Global website also aims to identify potential wetland sites
Abu Dhabi backs efforts to track waterbird populations
Environment chiefs in Abu Dhabi have weighed in behind global efforts to monitor waterbird populations.
Environment Agency — Abu Dhabi is supporting the development of an online portal to track waterbirds which will also provide opportunities to identify new wetland sites.
Waterbirds include species such as flamingos and thousands of them travel to UAE wetlands every year. About 300,000 waterbirds are present in the UAE during the migratory periods of spring and autumn. Some species are in decline in parts of the world.
Wetlands are vitally important for the world and can help alleviate floods, stop pollution and are natural habitats for many species.
The portal — compiled by experts — will be launched by the Wetlands International group in the "near future" and will be available to the public.
The announcement follows a major conference that was held in Dubai last month dedicated to preserving wetlands.
During the Ramsar Conference, Jebel Ali Wetland Sanctuary near Ras Ghantoot was recognised as a globally significant conservation site. The Ramsar Convention on Wetlands is a global conservation agreement. There are more than 2,200 sites recognised by the international convention and eight are now in the UAE.
“Governments of the Ramsar Convention worldwide need up-to-date information on waterbirds to identify, designate and manage wetlands to the list of internationally important wetlands or Ramsar sites. Wetlands International is delighted to receive the generous support from the Environment Agency of Abu Dhabi," said Jane Madgwick, chief executive of Wetlands International.
"We look forward to develop the portal in the very near future."
The portal launch date was not revealed but it is expected hold data for about 800 waterbird species. It would be the first time that waterbird population estimates would be available online for use in research, decision-making and the identification of new Ramsar sites.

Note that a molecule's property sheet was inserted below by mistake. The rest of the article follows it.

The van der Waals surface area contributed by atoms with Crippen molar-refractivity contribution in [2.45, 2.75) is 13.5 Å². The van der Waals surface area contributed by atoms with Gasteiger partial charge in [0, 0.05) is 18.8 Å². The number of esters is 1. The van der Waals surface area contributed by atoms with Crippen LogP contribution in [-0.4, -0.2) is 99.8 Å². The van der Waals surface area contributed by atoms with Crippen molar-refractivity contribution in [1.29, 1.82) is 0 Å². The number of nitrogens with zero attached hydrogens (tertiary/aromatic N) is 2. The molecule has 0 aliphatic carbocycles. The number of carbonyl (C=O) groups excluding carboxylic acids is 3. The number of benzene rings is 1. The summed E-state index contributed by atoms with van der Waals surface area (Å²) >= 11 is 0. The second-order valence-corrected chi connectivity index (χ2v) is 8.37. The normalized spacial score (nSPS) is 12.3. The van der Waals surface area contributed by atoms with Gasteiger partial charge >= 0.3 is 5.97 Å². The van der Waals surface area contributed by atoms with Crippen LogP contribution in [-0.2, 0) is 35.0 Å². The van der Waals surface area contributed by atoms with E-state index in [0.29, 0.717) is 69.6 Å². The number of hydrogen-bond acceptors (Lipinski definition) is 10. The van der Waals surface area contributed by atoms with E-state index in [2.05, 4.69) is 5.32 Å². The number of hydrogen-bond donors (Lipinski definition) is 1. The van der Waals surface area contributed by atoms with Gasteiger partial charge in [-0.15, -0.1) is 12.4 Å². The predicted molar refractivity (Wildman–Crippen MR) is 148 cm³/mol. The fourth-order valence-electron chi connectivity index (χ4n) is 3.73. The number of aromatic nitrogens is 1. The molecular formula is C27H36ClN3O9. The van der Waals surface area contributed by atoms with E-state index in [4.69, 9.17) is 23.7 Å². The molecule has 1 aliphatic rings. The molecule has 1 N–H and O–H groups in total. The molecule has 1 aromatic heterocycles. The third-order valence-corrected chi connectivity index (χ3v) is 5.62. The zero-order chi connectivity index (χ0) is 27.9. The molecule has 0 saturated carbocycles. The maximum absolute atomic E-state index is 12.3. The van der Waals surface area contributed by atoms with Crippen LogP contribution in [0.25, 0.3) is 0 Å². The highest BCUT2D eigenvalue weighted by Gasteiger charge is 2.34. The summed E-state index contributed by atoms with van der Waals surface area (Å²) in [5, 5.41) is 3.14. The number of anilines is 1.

A wetland is considered internationally important if it supports one per cent of a waterbird species population.
Sheikha Salem Al Dhaheri, executive director of the terrestrial and marine biodiversity sector at EAD, said the portal will help conservation efforts.
“The world is evolving rapidly. Our changing habits and lifestyles are having an enormous impact on our coastal and inland wetland environments," she said.
"The ability to monitor current and readily-available data on species native to these habitats, such as waterbird population estimates, would allow decision-makers to take critical actions towards the protection and conservation of wetlands.”
There has not been a proper review of the global population estimates of wetland species since 2012. Regional assessments demonstrate that the number of threatened species has increased, while population counts have declined. The UAE is currently one of only two countries in the region to regularly undertake the "international waterbird census", which is co-ordinated by EAD.
Since 2011, about 40 sites across the UAE have been regularly monitored each year in an effort to gather valuable information on waterbirds and wetlands through a network of members including Emirates Nature, Emirates Natural History Group, and the municipalities and environment authorities of Dubai, Ajman, Fujairah, Sharjah and Ras Al Khaimah.